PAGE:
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This is the story of a college student named Joe trying to complete a journalism assignment for a writing class. When the task leads him to aged and ailing Carl Iverson, a Vietnam vet and a convicted murderer, Joe’s entire life takes on a new shape.

My Goodreads review: “The Life We Bury completely took me by surprise. I found it on a fellow bloggers TBR list and thought it sounded interesting. And when I stumbled across it in a used book store I just knew I had to give it a go. I’m so glad I did. Eskens made me love Joe from page one. He is an honest character who has flaws and struggles through life. But he is so capable without coming across as superman. He feels fear and excitement and disappointment. But he can also throw a punch and stand up for himself. I was surprised and pleased with the companion story that follows the main plot line. Joe’s brother and mother add a deeper dynamic to both the novel and Joe himself. Great read!”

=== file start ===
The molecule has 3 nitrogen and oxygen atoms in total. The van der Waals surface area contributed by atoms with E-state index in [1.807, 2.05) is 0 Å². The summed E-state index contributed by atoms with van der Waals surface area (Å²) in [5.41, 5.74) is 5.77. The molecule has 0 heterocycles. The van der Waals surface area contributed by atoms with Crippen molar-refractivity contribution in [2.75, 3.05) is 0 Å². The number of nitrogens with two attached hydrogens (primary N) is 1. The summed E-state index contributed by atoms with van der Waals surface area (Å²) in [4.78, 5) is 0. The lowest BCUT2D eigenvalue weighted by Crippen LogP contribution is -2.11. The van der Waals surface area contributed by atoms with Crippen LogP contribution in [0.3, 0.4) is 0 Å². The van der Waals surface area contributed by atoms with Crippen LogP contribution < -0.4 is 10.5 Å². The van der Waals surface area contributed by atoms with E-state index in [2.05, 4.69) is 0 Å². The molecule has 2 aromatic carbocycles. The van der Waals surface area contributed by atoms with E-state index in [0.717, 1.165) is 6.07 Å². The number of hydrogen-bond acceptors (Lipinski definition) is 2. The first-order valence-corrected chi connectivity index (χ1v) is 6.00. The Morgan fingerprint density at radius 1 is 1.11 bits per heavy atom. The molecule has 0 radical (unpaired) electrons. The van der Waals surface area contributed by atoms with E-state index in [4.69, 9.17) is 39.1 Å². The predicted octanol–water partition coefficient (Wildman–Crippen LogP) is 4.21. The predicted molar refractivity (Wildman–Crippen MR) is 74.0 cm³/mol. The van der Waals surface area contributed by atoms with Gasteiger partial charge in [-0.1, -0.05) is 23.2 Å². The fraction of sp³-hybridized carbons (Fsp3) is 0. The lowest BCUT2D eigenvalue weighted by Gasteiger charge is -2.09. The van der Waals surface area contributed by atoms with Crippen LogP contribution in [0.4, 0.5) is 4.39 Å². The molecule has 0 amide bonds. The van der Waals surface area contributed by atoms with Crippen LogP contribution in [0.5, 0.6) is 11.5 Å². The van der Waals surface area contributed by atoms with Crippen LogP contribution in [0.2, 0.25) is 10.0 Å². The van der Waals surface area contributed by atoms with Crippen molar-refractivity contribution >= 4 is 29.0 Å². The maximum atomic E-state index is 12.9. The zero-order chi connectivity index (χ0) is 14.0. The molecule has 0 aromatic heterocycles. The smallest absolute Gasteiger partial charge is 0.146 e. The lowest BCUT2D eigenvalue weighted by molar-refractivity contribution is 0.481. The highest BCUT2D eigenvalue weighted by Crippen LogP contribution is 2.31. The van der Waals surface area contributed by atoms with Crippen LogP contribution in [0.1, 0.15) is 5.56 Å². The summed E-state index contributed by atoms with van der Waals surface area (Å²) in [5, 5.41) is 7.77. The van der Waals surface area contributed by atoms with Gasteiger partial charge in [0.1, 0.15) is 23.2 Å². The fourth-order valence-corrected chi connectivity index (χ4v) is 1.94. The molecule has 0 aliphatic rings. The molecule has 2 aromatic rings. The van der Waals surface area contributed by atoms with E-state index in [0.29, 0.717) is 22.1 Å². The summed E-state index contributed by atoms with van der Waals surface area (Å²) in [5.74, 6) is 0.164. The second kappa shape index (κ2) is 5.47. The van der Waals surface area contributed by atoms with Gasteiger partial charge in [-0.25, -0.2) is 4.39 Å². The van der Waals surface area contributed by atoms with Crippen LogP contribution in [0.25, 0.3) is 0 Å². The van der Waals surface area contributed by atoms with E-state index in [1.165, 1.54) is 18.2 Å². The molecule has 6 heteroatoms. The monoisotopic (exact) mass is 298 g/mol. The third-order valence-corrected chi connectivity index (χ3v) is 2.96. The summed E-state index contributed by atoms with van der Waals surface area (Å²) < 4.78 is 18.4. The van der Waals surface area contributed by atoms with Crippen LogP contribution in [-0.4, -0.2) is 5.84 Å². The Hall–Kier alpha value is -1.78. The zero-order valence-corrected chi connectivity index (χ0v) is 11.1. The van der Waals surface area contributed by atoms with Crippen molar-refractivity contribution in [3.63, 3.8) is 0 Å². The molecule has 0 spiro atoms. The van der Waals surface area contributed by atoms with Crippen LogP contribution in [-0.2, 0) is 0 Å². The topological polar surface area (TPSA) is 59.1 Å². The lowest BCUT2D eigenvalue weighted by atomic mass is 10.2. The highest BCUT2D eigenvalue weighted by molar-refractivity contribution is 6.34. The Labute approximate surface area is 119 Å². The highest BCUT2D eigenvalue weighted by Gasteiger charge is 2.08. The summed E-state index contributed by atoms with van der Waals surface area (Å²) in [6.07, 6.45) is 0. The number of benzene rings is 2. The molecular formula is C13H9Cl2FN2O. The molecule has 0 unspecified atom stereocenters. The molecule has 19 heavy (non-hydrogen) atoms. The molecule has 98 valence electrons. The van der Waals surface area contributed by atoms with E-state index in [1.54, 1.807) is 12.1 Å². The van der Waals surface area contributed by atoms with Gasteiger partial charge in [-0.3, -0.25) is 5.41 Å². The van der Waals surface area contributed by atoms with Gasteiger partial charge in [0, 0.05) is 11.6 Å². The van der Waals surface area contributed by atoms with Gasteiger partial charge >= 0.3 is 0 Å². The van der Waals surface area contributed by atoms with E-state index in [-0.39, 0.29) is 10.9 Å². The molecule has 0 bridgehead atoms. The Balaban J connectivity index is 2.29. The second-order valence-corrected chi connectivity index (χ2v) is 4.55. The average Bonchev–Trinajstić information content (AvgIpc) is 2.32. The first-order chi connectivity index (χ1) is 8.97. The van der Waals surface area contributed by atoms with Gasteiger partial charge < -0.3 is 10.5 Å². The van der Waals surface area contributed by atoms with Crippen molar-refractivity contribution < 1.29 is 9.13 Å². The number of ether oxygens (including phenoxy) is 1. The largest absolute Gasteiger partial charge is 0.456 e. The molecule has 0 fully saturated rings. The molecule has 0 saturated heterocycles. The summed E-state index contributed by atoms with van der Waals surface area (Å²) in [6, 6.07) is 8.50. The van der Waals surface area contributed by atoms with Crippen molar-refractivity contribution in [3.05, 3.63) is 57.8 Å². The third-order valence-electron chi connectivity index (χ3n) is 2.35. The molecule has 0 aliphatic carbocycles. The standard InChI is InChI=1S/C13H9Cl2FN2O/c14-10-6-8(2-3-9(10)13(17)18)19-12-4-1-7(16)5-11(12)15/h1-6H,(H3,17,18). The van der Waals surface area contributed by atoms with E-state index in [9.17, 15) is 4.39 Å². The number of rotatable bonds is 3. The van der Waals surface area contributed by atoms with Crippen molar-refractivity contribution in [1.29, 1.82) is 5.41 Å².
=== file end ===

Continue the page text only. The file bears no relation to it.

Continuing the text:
(rated R for mature situations and topics; language)

2. The Magician’s Lie – Greer Macallister

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This piece of historical fiction tells the story of the Amazing Arden and is presented from varying POVs. The “present day” portion of the story (1905) takes place over the course of one night and is interspersed with flashbacks to how Ada becomes Arden and ends up telling her story to an officer of the law after being arrested as a suspect in a murder.

My Goodreads review (short but sweet): “Yes. Read this. You want to believe but have no idea what to believe.”

(rated PG-13: for sexuality and intensity)

 

3-4: The last 2 books are similar in topic and subject matter:

Speak: Laurie Halse Anderson 439288